Medindia LOGIN REGISTER
Medindia
Advertisement

Breast Irradiation Guidelines Updated

by Anjali Aryamvally on October 28, 2017 at 3:32 PM
Breast Irradiation Guidelines Updated

Appropriate and safe utilization of accelerated partial-breast irradiation (APBI) guidelines were updated and published online in the journal, Brachytherapy. It was led by Cleveland Clinic researcher Chirag Shah, M.D.

APBI is a breast radiation therapy technique in which targeted radiation is delivered, either via brachytherapy (applicator devices or multiple catheters) or through external radiation, specifically to the part of the breast where the tumor was removed without treating the whole breast.

Advertisement


For patients with ductal carcinoma in situ (DCIS) and early-stage invasive breast cancer, APBI has been shown to be an alternative to standard whole-breast irradiation, allowing for a reduction in the duration of radiation therapy. The technique, by reducing the amount of normal healthy breast tissue treated with radiation, may also reduce side effects of treatment and improve cosmetic outcomes.

In updating the guidelines, Dr. Shah led a group of physicians - appointed by the American Brachytherapy Society, with expertise in breast cancer and breast brachytherapy - to develop a consensus statement. The new guidelines recommend the technique for a broader group of patient by allowing younger patients to be eligible as well as those with DCIS. The authors' consensus is that the appropriate candidates for APBI include patients aged 45 years or older; all invasive histologies and ductal carcinoma in situ; tumors 3 cm or less; node negative; estrogen receptor positive/negative; no lymphovascular space invasion; and negative margins.
Advertisement

"The updated guidelines support clinicians by offering them the ability to appropriately select patients for APBI, and data that supports the techniques," said Dr. Shah. "Guidelines allow for the selection of patients who can finish radiation treatment in one week or less, compared to the traditional period of three to six weeks, and potentially a reduction in side effects depending on the APBI technique."

The previous APBI guidelines, also led by Dr. Shah, were developed in 2013. Since then, multiple randomized trials have been published which have increased the amount of data available to develop the updated guidelines. The authors' recommendation was based on review of literature including randomized trials, prospective studies, multi-institutional series, and single-institution reports addressing clinical outcomes and toxicities with APBI.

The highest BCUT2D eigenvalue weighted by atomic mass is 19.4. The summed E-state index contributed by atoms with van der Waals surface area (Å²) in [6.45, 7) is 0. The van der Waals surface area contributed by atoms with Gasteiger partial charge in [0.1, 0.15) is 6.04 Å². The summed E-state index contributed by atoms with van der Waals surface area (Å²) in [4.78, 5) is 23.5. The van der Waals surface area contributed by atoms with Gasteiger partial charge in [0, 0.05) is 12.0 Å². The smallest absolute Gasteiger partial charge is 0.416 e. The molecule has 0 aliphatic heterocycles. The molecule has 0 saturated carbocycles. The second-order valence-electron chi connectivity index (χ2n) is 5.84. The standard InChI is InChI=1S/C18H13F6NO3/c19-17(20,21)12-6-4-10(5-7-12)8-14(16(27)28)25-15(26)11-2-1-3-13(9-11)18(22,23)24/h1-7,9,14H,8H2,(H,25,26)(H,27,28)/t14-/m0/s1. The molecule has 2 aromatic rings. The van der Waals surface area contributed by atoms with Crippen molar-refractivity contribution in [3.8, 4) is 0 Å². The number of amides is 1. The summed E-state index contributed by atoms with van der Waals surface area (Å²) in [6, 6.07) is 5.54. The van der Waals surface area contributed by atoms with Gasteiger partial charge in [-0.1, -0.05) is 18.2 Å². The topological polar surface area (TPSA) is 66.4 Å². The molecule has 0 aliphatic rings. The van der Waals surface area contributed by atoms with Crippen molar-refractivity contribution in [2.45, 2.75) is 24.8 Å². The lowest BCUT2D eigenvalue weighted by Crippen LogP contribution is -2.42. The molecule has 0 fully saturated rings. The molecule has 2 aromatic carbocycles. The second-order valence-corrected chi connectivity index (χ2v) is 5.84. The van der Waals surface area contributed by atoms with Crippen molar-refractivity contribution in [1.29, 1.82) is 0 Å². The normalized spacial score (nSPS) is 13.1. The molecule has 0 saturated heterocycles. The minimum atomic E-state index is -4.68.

Source: Eurekalert
Font : A-A+

Advertisement

Advertisement
Advertisement

Recommended Readings

Latest Women Health News

AI Tool Precisely Detects Postpartum Hemorrhage
An AI tool called Flan-T5 identified postpartum hemorrhage with 95% precision and detected 47% patients with the condition.
Active Scrutiny of Cervical Lesions Fuels Long-Term Cervical Cancer Risk
Active surveillance of cervical lesions was associated with higher cervical cancer risk in the long term compared to its removal.
Contraceptive Pills To Go Over-the-Counter Sale in Japan
Japan initiated the trial of selling morning-after contraceptive tablets over-the-counter in an effort to lower abortion rates and solace for rape victims.
Urinary Tract Infections Surge in Indian Women Due to Ignorance
The rising number of urinary tract infections (UTIs) among Indian women can be attributed primarily to social stigma and a lack of awareness.
Auto-Immune Disease of Pregnancy Linked to Fetal Heart Disorders
Pregnant women with Sjogren's or lupus syndrome have elevated anti-Ro/SSA antibodies which are linked to fetal atrioventricular block in the heart.
View All
This site uses cookies to deliver our services.By using our site, you acknowledge that you have read and understand our Cookie Policy, Privacy Policy, and our Terms of Use  Ok, Got it. Close
×

Breast Irradiation Guidelines Updated Personalised Printable Document (PDF)

Please complete this form and we'll send you a personalised information that is requested

You may use this for your own reference or forward it to your friends.

Please use the information prudently. If you are not a medical doctor please remember to consult your healthcare provider as this information is not a substitute for professional advice.

Name *

Email Address *

Country *

Areas of Interests